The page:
To be fair, minor successes aside, GM has struggled in India and failed to make much impact on a market originally dominated by domestic brands but latterly by Japanese and Korean firms. Even after more than 20 years, GM’s Chevrolet brand only has 1% of the market.

Commenting on the earlier plan to invest $1 billion in the market to develop its product range in what is forecast to become the world’s third largest car market, GM’s International president Stefan Jacoby is quoted as saying, “We determined that the increased investment required for an extensive and flexible product portfolio would not deliver a leadership position or long-term profitability in the domestic market.” Read more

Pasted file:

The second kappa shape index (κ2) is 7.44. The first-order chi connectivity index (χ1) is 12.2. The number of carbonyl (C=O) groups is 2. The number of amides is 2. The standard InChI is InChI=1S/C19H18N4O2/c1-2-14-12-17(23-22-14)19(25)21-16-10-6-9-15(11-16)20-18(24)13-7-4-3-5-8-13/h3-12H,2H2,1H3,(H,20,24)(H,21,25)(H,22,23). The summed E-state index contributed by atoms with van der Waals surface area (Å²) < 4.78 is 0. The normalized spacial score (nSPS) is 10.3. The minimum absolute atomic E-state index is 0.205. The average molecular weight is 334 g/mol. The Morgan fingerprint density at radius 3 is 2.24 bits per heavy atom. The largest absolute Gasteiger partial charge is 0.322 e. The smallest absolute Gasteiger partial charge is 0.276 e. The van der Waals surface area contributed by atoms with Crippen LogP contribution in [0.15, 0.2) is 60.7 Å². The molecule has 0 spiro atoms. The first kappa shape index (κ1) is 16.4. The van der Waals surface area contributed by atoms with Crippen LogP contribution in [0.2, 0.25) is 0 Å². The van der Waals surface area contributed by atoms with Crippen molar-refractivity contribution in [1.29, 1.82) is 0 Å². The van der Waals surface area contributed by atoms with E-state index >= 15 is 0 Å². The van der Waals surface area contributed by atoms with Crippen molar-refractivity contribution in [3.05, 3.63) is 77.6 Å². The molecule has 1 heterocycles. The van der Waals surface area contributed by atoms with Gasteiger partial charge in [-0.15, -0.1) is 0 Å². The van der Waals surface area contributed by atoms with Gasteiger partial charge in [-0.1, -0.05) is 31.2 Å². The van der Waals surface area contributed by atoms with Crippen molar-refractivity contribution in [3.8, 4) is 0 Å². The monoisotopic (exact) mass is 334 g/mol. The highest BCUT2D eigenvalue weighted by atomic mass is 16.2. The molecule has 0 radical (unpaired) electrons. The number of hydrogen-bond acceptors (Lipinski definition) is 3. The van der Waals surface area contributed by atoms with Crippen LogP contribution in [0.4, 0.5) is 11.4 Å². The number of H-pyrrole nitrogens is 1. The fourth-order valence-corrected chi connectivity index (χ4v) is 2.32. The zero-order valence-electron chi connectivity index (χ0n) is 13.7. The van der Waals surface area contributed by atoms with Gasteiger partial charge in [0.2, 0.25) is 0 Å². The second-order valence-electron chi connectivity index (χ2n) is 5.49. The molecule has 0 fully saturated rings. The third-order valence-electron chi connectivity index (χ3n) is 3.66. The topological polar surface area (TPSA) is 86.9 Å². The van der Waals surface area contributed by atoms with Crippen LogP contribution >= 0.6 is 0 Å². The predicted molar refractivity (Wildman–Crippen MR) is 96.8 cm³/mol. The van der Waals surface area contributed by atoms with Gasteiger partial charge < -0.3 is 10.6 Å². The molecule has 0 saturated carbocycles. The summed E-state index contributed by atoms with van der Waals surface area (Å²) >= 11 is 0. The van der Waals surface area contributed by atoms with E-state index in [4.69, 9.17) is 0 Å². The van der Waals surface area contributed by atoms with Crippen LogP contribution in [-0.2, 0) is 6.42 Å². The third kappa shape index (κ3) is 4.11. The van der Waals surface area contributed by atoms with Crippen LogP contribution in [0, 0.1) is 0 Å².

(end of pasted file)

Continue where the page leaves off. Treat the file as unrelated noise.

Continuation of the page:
Looks like the tide has finally turned.

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Extending that metaphor is easier now than it’s ever been for us writing on this topic: the reshoring of American manufacturing from abroad — and specifically, the net gains in jobs that we’ve been seeing in 2016 and early 2017 as compared with the trends in the early 2000s.

(I envision the emigrating jobs huddled together for warmth on a seaworthy vessel, with Shanghai getting smaller in the distance as the Pacific waves toss the boat ever closer toward Long Beach… if only it were that poetic.)

Back to reality. The Reshoring Initiative has just released its 2016 Data Report, and the numbers seem to tell a rosy story. According to the report press release, “in comparison to 2000-2003, when the United States lost, net, about 220,000 manufacturing jobs per year to offshoring, 2016 achieved a net gain of 27,000.”